H-D would the same standards to meet and the two I had without cables were completely flawless. No hesitation and no surge. When I’m going down a long steep hill with the throttle closed and I start to open it back up slowly, it pops and sputters (internal backfire) until you open it further. It idles perfectly and as soon as you get just past the slightly open position it works perfectly fine through the increased opening positions. It seems as though the slight open position does not have the right mixture programmed into the ECM. I really think it would be easy to fix if anybody at Polaris/Indian gave a damn. Drivability problems are a real turn off for owners of any kind of a vehicle. I was a Ford dealership mechanic back in the mid seventies and went to more than one one day school to address those problems. Everything was carbureted back in those day, and points. (Ford did get electronic ignition in 75) Vehicles were a lot easier to work on back then.Lean factory fuel setting to minimize emissions is most likely reason....and to keep emissions in check....and not load up your converter.
I don’t see what the clutch cable adjustment has to do with a surge or hesitation. The problems I’m having are with the clutch fully engaged. I’ve been properly adjusting clutch cables since 1970.Problem is combination of stock, lean fuel condition coupled with the need to adjust your clutch cable.....just right....for you new Chally owners.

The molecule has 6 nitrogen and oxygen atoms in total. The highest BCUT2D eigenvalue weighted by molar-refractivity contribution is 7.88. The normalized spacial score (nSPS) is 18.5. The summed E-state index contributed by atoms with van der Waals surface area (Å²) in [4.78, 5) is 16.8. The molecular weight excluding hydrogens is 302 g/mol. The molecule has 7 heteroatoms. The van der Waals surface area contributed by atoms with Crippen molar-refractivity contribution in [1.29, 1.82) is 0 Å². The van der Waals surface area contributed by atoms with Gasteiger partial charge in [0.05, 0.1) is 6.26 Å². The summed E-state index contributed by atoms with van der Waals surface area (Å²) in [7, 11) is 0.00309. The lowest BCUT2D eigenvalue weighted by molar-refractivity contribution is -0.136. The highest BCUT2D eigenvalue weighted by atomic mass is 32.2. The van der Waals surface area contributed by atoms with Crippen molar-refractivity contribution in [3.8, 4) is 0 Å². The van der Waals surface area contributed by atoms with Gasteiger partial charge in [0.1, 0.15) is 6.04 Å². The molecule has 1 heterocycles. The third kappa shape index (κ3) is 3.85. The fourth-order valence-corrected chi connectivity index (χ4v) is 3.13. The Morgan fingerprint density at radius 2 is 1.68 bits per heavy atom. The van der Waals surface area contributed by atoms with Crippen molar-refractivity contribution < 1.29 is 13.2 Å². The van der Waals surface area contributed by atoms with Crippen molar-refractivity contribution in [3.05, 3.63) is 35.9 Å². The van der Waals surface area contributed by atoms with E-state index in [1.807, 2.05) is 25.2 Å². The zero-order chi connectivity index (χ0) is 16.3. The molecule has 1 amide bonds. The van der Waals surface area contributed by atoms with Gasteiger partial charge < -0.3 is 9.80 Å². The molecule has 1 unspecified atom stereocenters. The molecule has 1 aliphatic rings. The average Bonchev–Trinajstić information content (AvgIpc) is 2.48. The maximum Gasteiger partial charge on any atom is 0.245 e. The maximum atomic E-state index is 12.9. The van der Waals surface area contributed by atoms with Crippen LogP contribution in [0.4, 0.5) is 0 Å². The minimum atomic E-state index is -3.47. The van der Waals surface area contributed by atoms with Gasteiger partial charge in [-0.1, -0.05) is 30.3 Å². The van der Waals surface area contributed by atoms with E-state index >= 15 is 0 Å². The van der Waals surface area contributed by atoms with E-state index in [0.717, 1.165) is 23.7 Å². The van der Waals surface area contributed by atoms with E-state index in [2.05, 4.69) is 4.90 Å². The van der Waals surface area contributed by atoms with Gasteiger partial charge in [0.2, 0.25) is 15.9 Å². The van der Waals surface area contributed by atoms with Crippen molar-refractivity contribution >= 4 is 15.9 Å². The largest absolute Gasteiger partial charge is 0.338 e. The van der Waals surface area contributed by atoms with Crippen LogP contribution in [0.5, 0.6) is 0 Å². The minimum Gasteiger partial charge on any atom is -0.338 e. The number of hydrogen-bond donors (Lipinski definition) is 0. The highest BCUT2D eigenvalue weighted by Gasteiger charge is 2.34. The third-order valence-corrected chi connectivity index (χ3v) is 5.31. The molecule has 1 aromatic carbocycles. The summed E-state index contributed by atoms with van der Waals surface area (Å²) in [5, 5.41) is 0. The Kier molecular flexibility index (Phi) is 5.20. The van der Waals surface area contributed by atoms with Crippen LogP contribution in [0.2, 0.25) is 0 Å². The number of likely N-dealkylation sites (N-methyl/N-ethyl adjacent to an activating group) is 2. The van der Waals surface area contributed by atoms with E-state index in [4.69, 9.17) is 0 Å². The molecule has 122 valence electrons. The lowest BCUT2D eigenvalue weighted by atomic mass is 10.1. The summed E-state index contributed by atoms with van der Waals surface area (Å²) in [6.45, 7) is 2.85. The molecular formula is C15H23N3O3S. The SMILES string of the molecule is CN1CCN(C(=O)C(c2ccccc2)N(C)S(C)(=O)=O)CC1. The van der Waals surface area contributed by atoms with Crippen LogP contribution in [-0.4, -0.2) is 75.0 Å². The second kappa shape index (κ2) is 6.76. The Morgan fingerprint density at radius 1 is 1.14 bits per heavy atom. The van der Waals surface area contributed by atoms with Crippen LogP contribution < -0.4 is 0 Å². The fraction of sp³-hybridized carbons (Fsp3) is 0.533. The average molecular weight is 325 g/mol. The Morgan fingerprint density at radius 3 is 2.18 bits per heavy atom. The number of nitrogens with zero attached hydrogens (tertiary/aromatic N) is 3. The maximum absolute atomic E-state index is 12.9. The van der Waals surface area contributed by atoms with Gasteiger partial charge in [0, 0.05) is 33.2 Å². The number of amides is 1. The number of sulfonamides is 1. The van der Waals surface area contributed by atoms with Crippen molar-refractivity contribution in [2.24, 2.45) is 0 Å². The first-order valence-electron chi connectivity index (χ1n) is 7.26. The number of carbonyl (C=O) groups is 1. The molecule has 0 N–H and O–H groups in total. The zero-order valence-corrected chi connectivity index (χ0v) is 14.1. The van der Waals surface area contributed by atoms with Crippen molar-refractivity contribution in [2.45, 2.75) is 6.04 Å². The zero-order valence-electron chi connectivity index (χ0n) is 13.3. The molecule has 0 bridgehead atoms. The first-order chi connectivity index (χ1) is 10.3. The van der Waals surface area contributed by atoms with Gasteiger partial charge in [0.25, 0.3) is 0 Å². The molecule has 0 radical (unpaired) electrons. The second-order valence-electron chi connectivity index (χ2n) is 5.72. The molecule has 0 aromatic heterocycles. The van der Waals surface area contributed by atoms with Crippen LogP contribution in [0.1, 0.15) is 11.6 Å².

I’ve had a couple dozen baggers (including a Victory) and the only one that would cough an hesitate was a carbureted 91 H-D Ultra. It was easy to fix though. All I had to do was drill out the low speed jet a couple micro drill bit sizes bigger. End of problem. This problem is ECM related, IMHO.I've read a few posts here and there about this but didn't see a discussion thread, so here goes.
Is anyone else experiencing throttle lag on their Challenger? Seems like there is a lot of dead space before the rpm's pick up, like it's a guessing game every time I take off from a stop as to when the roll-on is going to begin. The big issue for me comes when downshifting, I can't blip the throttle at all.
When I had the Scout, I wouldn't rev-match every shift, but if I needed to shift quickly I would, and nearly all of the time going from 2 to 1 I like to blip it.
On the Challenger, going from 2nd down to 1st, I'll give the throttle a big twist, and nothing, no blip at all. Either nothing at all, or I'll sometimes get a delayed response where I've blipped it, but then the rpms will surge a bit later.
This is my first bagger so I'm sure there's some adjustment to be made in riding style, but this doesn't feel quite right.
It seems to me that a dead spot is basically the same as throttle lag. What I have is a just off idle lag (dead spot). I pride myself after 51 years of motorcycle ownership and hundreds of thousands of miles, at being a smooth rider. With this lag, I feel that people watching me pull out of a parking lot think that I’m just learning to ride. With the price of these bikes, today’s technology and the fact that H-D doesn’t have this problem, I see no reason why Polaris/Indian hasn’t addressed this annoying issue.Can you explain what you mean by throttle lag? The only thing I've experienced is a "dead spot" where a turn seems to do nothing. That only happens if I happen to have my hand on the handlebars when I start the bike.